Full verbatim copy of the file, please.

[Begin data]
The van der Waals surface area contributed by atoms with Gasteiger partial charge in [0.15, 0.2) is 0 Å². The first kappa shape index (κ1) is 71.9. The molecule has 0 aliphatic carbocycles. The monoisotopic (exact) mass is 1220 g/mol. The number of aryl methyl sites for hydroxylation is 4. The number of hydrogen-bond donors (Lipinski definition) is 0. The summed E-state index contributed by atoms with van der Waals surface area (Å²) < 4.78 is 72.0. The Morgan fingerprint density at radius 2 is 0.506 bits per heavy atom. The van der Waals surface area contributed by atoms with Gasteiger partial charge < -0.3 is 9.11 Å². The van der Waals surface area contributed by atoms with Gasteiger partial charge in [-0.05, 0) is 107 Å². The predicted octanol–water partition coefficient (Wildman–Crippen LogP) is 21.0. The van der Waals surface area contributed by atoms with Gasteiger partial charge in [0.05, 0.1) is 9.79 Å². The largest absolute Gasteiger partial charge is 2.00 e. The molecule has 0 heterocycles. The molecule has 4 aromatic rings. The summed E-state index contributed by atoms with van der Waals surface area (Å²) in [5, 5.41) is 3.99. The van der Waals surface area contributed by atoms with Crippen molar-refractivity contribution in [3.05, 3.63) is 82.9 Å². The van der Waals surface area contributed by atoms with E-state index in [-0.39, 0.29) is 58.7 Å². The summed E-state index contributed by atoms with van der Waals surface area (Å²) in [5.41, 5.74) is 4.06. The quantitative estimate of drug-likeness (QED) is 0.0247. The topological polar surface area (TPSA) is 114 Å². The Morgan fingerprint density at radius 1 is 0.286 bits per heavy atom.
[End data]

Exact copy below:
The van der Waals surface area contributed by atoms with Gasteiger partial charge in [0.15, 0.2) is 0 Å². The first kappa shape index (κ1) is 71.9. The molecule has 0 aliphatic carbocycles. The monoisotopic (exact) mass is 1220 g/mol. The number of aryl methyl sites for hydroxylation is 4. The number of hydrogen-bond donors (Lipinski definition) is 0. The summed E-state index contributed by atoms with van der Waals surface area (Å²) < 4.78 is 72.0. The Morgan fingerprint density at radius 2 is 0.506 bits per heavy atom. The van der Waals surface area contributed by atoms with Gasteiger partial charge < -0.3 is 9.11 Å². The van der Waals surface area contributed by atoms with Gasteiger partial charge in [-0.05, 0) is 107 Å². The predicted octanol–water partition coefficient (Wildman–Crippen LogP) is 21.0. The van der Waals surface area contributed by atoms with Gasteiger partial charge in [0.05, 0.1) is 9.79 Å². The largest absolute Gasteiger partial charge is 2.00 e. The molecule has 0 heterocycles. The molecule has 4 aromatic rings. The summed E-state index contributed by atoms with van der Waals surface area (Å²) in [5, 5.41) is 3.99. The van der Waals surface area contributed by atoms with Crippen molar-refractivity contribution in [3.05, 3.63) is 82.9 Å². The van der Waals surface area contributed by atoms with E-state index in [-0.39, 0.29) is 58.7 Å². The summed E-state index contributed by atoms with van der Waals surface area (Å²) in [5.41, 5.74) is 4.06. The quantitative estimate of drug-likeness (QED) is 0.0247. The topological polar surface area (TPSA) is 114 Å². The Morgan fingerprint density at radius 1 is 0.286 bits per heavy atom.